But when kids graduate from Little League at age 13, the jump to playing baseball on a regulation-sized diamond can sometimes be too much, too soon.
With that in mind, Little League put forth a pilot program a few years ago to offer baseball on an intermediate-sized diamond. The program, appropriately called the Intermediate Division, debuted in Snohomish County a year ago and caught on almost at once.
District 1 of Washington State Little League, which is essentially Snohomish County, began with two Intermediate Division teams a year ago, though the teams consolidated into one during the season. But this year district organizers are expecting to field 10 Intermediate Division teams, and they anticipate even more in the future.
Ed Lundberg, the District 1 administrator, calls the Intermediate Division “kind of a transition type of division. … And we’re seeing a lot of excitement with this program. We’re basically keeping kids in (Little League) because they’re not looking elsewhere.”
“We came to the realization that we were losing kids after they were 12 years old,” said Jeff Lockhart, the District 1 Intermediate Division coordinator. “So this division is giving an opportunity for kids to come back to Little League who might otherwise have left for select programs or for other sports. So it’s a good step.”
The standard Little League field has distances of 46 feet from the pitcher’s mound to home plate and 60 feet between bases, while a regulation diamond is 60 feet 6 inches from the mound to the plate and 90 feet between bases. An Intermediate Division field is in the middle — 50 feet from the mound to home plate and 70 feet between bases.
Base runners can lead off, which traditional Little League does not allow, “so they’re playing real baseball,” Lockhart said. “It gives us the opportunity to play at a more advanced level.”
Baseball on an intermediate-sized diamond is not a new concept. Pony League, for example, plays on a field where the distance between bases is 80 feet and the mound-to-plate distance is 54 feet. But until recently, Little League players went directly from the smaller diamond to the regulation-sized field used in the Junior Division, which begins at age 13.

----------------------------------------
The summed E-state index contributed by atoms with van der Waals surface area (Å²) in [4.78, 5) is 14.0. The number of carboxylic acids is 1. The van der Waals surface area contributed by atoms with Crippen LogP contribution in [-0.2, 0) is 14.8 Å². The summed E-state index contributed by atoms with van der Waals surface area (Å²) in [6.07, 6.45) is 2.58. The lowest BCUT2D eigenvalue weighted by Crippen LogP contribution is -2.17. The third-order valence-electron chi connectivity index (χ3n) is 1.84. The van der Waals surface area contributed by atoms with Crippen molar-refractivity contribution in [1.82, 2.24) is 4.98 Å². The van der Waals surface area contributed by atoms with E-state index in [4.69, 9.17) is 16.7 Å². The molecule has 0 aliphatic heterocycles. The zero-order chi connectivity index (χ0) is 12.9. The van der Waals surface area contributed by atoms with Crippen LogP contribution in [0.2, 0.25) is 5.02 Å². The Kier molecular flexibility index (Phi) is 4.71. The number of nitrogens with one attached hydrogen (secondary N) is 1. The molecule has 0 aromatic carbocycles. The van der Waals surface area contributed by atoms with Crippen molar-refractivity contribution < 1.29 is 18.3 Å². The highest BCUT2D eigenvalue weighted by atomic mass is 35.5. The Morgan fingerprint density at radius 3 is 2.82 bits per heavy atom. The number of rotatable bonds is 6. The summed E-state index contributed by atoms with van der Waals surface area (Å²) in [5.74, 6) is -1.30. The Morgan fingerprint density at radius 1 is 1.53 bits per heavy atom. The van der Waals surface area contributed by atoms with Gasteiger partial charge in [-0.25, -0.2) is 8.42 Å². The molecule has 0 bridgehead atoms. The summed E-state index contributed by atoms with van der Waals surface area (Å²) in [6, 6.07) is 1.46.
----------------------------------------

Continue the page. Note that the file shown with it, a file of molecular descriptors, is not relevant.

“And the 90-foot diamond is just not an appealing choice for (a lot of) 13 year olds,” said Robert Allen, who coaches Mill Creek Little League’s intermediate team.
The Intermediate Division “serves as a great bridge between the 12-year-old majors players and the juniors with a 90-foot diamond,” Allen added. “The 50-70 dimensions allow them to get into full baseball, where you have leadoffs, balks and (players can wear) steel cleats. It’s very exciting and very fast, and it’s a great transition.”
An initial concern was finding fields that could accommodate the Intermediate Division dimensions. For now, Lundberg said, games are being held at Willis Tucker Park between Snohomish and Mill Creek, where a dirt field allows varying the distances between bases. A portable pitcher’s mound is also used.
According to Lockhart, who also coaches the North Everett Little League intermediate team, the district had about 30 kids playing in the Intermediate Division a year ago. This year the number is around 130, “and my gut feeling is that in 3-5 years you’ll see the Intermediate Division being what the Majors Division is right now,” he said. “I see it getting that big.”
Lundberg agrees. “For a long time, Little League was the only thing to do in the spring,” he said. But with select baseball programs available and with the growing popularity of sports like soccer and lacrosse, “it’s pretty competitive out in the community in terms of what families and kids choose to do.
“I really believe we’re talking about Little League adapting to what the families and communities want,” he said.
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